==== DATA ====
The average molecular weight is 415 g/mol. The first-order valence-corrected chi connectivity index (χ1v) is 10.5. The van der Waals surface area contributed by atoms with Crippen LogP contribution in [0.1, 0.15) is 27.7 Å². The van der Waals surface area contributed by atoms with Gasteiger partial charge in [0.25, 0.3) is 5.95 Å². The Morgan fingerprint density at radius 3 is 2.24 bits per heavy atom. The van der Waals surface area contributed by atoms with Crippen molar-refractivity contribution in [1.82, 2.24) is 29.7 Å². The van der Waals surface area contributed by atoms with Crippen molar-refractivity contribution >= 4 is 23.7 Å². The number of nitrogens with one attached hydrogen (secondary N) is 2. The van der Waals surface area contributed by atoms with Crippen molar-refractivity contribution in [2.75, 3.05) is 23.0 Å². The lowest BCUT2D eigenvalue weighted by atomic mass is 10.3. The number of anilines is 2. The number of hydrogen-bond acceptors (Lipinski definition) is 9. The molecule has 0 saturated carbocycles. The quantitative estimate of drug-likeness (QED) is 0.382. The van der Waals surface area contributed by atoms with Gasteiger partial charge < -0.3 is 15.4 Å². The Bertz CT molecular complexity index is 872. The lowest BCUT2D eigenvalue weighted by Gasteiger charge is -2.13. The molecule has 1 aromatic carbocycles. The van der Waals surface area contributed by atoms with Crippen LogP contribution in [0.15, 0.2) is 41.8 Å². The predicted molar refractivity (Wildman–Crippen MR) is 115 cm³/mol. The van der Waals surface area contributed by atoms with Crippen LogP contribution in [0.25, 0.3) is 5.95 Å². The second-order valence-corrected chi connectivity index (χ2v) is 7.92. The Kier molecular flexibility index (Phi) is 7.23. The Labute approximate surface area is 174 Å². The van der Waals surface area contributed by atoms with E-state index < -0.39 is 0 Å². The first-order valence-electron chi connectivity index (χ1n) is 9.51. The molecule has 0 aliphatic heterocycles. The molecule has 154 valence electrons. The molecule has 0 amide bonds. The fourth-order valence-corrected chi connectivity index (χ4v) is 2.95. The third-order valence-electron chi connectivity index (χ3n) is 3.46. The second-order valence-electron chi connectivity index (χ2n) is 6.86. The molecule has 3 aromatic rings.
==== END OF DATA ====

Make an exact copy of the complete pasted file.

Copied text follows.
The average molecular weight is 415 g/mol. The first-order valence-corrected chi connectivity index (χ1v) is 10.5. The van der Waals surface area contributed by atoms with Crippen LogP contribution in [0.1, 0.15) is 27.7 Å². The van der Waals surface area contributed by atoms with Gasteiger partial charge in [0.25, 0.3) is 5.95 Å². The Morgan fingerprint density at radius 3 is 2.24 bits per heavy atom. The van der Waals surface area contributed by atoms with Crippen molar-refractivity contribution in [1.82, 2.24) is 29.7 Å². The van der Waals surface area contributed by atoms with Crippen molar-refractivity contribution >= 4 is 23.7 Å². The number of nitrogens with one attached hydrogen (secondary N) is 2. The van der Waals surface area contributed by atoms with Crippen molar-refractivity contribution in [2.75, 3.05) is 23.0 Å². The lowest BCUT2D eigenvalue weighted by atomic mass is 10.3. The number of anilines is 2. The number of hydrogen-bond acceptors (Lipinski definition) is 9. The molecule has 0 saturated carbocycles. The quantitative estimate of drug-likeness (QED) is 0.382. The van der Waals surface area contributed by atoms with Gasteiger partial charge < -0.3 is 15.4 Å². The Bertz CT molecular complexity index is 872. The lowest BCUT2D eigenvalue weighted by Gasteiger charge is -2.13. The molecule has 1 aromatic carbocycles. The van der Waals surface area contributed by atoms with Crippen LogP contribution in [0.15, 0.2) is 41.8 Å². The predicted molar refractivity (Wildman–Crippen MR) is 115 cm³/mol. The van der Waals surface area contributed by atoms with Crippen LogP contribution in [0.25, 0.3) is 5.95 Å². The second-order valence-corrected chi connectivity index (χ2v) is 7.92. The Kier molecular flexibility index (Phi) is 7.23. The Labute approximate surface area is 174 Å². The van der Waals surface area contributed by atoms with E-state index < -0.39 is 0 Å². The first-order valence-electron chi connectivity index (χ1n) is 9.51. The molecule has 0 aliphatic heterocycles. The molecule has 154 valence electrons. The molecule has 0 amide bonds. The fourth-order valence-corrected chi connectivity index (χ4v) is 2.95. The third-order valence-electron chi connectivity index (χ3n) is 3.46. The second-order valence-electron chi connectivity index (χ2n) is 6.86. The molecule has 3 aromatic rings.